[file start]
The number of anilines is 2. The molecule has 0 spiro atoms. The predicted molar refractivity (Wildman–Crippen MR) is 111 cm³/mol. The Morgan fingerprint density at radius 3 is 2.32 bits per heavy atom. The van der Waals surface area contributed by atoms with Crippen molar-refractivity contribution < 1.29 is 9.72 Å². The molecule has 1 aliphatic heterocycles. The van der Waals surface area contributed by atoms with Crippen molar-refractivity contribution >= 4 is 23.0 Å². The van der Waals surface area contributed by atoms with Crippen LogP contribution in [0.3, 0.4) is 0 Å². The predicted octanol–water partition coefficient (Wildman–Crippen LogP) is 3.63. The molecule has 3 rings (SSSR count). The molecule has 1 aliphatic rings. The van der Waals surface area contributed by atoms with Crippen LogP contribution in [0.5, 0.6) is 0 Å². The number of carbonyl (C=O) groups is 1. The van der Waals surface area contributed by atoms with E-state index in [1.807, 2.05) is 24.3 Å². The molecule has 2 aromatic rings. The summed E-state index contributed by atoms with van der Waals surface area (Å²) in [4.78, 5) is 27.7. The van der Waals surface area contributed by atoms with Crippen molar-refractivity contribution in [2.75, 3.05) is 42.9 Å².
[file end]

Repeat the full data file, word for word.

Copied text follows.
The number of anilines is 2. The molecule has 0 spiro atoms. The predicted molar refractivity (Wildman–Crippen MR) is 111 cm³/mol. The Morgan fingerprint density at radius 3 is 2.32 bits per heavy atom. The van der Waals surface area contributed by atoms with Crippen molar-refractivity contribution < 1.29 is 9.72 Å². The molecule has 1 aliphatic heterocycles. The van der Waals surface area contributed by atoms with Crippen molar-refractivity contribution >= 4 is 23.0 Å². The van der Waals surface area contributed by atoms with Crippen LogP contribution in [0.3, 0.4) is 0 Å². The predicted octanol–water partition coefficient (Wildman–Crippen LogP) is 3.63. The molecule has 3 rings (SSSR count). The molecule has 1 aliphatic rings. The van der Waals surface area contributed by atoms with Crippen LogP contribution in [0.5, 0.6) is 0 Å². The number of carbonyl (C=O) groups is 1. The van der Waals surface area contributed by atoms with E-state index in [1.807, 2.05) is 24.3 Å². The molecule has 2 aromatic rings. The summed E-state index contributed by atoms with van der Waals surface area (Å²) in [4.78, 5) is 27.7. The van der Waals surface area contributed by atoms with Crippen molar-refractivity contribution in [2.75, 3.05) is 42.9 Å².